The Missouri House of Representatives passed Missouri HB349, a school choice bill that provides tuition scholarships through a tax credit. The Bill now heads to Governor Mike Parson for him to sign it into law.
Under the bill, Missouri taxpayers can donate as much as 50% of their tax liability to eligible non-profit scholarship organizations. The donors receive a 100% tax credit for their donation, and the non-profits then award the money to students through ESAs (Education Savings Accounts). In total, $6,375 can go to eligible students for education-related expenses in a public, charter, virtual, private, or home school.
To be eligible for these scholarships, students must not have attended a Missouri private school the previous school year. Students who attended public school, moved from out of state, or are entering kindergarten would be eligible. Once awarded, these students can continue to receive scholarships in subsequent years.
The bill could immediately impact incoming kindergartners in the St. Louis Jewish private school community and those moving from out of state. Students who are eligible as they enter private school continue to be eligible throughout their years in school.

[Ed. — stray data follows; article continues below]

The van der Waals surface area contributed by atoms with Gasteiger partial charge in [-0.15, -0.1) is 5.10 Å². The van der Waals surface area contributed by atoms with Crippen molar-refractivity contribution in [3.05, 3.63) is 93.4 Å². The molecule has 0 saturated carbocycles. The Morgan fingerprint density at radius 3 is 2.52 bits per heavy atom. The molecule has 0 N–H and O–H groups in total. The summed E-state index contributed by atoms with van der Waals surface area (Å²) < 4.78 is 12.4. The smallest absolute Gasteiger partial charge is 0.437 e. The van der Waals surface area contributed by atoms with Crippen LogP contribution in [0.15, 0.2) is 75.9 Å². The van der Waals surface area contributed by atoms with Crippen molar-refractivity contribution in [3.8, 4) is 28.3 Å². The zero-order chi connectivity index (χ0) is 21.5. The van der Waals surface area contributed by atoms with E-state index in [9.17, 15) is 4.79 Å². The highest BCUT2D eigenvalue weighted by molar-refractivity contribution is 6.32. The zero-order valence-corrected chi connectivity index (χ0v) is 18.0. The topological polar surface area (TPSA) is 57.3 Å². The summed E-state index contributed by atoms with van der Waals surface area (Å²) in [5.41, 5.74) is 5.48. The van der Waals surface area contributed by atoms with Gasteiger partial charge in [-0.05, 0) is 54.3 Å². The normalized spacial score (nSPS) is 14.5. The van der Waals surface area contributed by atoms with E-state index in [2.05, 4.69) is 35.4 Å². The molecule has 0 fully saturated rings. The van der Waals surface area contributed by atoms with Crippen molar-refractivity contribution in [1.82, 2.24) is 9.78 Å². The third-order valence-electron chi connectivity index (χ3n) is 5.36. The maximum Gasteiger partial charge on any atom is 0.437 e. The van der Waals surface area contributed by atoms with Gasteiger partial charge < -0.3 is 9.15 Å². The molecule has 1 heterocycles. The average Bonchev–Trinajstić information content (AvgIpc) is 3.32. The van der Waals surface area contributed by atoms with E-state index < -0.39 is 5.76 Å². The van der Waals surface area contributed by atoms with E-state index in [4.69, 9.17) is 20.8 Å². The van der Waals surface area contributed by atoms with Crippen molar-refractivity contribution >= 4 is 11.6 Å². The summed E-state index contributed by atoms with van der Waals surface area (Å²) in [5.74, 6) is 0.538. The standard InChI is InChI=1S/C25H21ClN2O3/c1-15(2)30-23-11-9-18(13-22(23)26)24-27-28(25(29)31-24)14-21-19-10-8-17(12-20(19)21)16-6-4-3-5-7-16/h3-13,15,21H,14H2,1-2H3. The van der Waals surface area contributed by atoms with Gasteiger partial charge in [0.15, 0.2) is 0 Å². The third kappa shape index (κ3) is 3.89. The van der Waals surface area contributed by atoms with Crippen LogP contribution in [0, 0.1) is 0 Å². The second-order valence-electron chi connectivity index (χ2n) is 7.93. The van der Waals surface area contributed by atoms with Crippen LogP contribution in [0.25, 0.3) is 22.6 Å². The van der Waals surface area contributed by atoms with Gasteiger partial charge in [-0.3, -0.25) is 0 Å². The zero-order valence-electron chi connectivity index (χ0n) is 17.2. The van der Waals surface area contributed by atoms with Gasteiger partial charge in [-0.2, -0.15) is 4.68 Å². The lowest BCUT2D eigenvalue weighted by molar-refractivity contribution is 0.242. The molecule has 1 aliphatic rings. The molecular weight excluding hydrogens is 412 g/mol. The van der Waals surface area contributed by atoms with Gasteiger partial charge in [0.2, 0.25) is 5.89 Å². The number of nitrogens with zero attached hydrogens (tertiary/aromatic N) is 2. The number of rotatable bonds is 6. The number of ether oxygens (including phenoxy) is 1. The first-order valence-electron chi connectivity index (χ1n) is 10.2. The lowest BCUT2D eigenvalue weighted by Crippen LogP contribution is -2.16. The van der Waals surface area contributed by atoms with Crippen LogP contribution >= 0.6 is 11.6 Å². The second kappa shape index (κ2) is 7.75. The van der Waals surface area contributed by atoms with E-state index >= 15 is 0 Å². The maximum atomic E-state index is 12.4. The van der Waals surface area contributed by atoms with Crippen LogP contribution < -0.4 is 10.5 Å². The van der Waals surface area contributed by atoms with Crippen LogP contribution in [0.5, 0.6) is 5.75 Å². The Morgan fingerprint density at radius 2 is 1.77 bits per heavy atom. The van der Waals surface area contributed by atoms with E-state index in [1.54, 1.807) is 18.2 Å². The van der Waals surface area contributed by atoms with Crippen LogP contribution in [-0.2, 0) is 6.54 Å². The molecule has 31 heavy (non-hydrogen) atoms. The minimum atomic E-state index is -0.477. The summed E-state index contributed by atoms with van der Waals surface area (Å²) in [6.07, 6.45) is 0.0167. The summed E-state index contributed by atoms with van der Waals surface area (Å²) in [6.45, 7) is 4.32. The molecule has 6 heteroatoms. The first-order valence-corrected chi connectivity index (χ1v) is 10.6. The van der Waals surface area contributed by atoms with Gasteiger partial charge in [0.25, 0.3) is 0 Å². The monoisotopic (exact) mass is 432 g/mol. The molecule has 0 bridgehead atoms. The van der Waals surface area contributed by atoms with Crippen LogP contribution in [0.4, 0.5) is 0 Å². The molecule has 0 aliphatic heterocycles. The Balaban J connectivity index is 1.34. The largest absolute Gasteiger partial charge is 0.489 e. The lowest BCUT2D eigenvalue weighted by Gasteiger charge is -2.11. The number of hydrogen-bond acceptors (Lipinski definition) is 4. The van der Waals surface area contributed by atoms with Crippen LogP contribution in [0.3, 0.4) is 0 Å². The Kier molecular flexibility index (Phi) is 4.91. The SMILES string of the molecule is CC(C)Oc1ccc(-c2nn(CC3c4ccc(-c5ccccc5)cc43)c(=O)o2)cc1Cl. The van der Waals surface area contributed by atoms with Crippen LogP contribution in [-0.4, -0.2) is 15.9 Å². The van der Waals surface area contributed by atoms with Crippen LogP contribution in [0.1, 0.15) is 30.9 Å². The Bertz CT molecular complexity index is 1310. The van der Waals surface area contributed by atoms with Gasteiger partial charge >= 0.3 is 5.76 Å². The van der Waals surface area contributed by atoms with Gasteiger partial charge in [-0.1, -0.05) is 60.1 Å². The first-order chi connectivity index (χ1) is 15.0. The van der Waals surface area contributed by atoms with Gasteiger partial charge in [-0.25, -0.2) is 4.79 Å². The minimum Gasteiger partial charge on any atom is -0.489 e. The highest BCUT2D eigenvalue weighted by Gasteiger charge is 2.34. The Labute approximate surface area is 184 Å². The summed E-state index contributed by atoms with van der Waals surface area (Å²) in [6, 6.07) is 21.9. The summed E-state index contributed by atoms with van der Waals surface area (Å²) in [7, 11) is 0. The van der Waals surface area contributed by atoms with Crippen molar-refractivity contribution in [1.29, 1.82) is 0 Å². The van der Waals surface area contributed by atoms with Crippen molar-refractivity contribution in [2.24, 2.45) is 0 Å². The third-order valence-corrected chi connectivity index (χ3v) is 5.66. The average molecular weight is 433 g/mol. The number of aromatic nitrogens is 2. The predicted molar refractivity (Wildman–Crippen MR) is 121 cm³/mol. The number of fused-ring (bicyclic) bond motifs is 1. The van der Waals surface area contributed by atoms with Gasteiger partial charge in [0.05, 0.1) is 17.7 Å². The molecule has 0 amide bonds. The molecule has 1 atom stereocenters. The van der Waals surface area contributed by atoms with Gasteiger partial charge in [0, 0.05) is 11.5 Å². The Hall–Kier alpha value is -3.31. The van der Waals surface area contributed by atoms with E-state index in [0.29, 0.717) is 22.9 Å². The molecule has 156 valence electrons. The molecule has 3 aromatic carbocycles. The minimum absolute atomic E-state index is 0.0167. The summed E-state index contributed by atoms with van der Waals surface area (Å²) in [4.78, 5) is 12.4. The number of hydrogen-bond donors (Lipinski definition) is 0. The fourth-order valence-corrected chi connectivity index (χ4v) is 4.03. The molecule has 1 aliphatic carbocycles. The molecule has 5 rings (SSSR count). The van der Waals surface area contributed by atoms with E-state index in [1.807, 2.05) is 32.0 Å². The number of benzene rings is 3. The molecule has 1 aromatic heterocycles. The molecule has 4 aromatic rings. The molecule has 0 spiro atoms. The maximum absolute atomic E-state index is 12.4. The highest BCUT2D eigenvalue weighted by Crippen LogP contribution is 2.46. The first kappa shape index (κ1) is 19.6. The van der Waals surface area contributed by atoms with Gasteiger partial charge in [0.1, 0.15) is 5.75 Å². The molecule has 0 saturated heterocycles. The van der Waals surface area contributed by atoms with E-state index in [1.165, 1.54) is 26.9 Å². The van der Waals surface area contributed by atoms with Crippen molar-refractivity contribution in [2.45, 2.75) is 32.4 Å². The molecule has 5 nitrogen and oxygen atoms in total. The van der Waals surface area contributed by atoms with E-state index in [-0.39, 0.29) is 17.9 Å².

This bill had its fair share of drama and uncertainty, barely squeaked by in the House, passing with exactly enough votes, and then being held up in the Senate Fiscal Oversight Committee until Thursday afternoon.
“We were pleasantly surprised,” says Rabbi Shlomo Soroka, Director of Government Affairs, Agudath Israel of Illinois, a former Missourian who has led the Agudah’s efforts in Missouri. “The bill was being held hostage in committee and we were fearful it was going to die there, and then yesterday, in a matter of hours, it was voted out of the committee, released to the senate floor, voted on and passed.”
In the Missouri legislature, the bill had many champions who pushed it forward: Senate Majority Leader Caleb Rowden, Senators Andrew Koenig and Cindy O’Laughlin, Speaker of the House Rob Vescovo, and House sponsor Rep. Phil Christofanelli.
“We fought for this for years,” says Rabbi Soroka. “Similar bills were introduced and progressed in prior attempts but never made it to the finish line. The fact that leadership made this issue a top priority was crucial to the effort, and the pandemic changed many people’s perspective about the need for children to have alternatives.”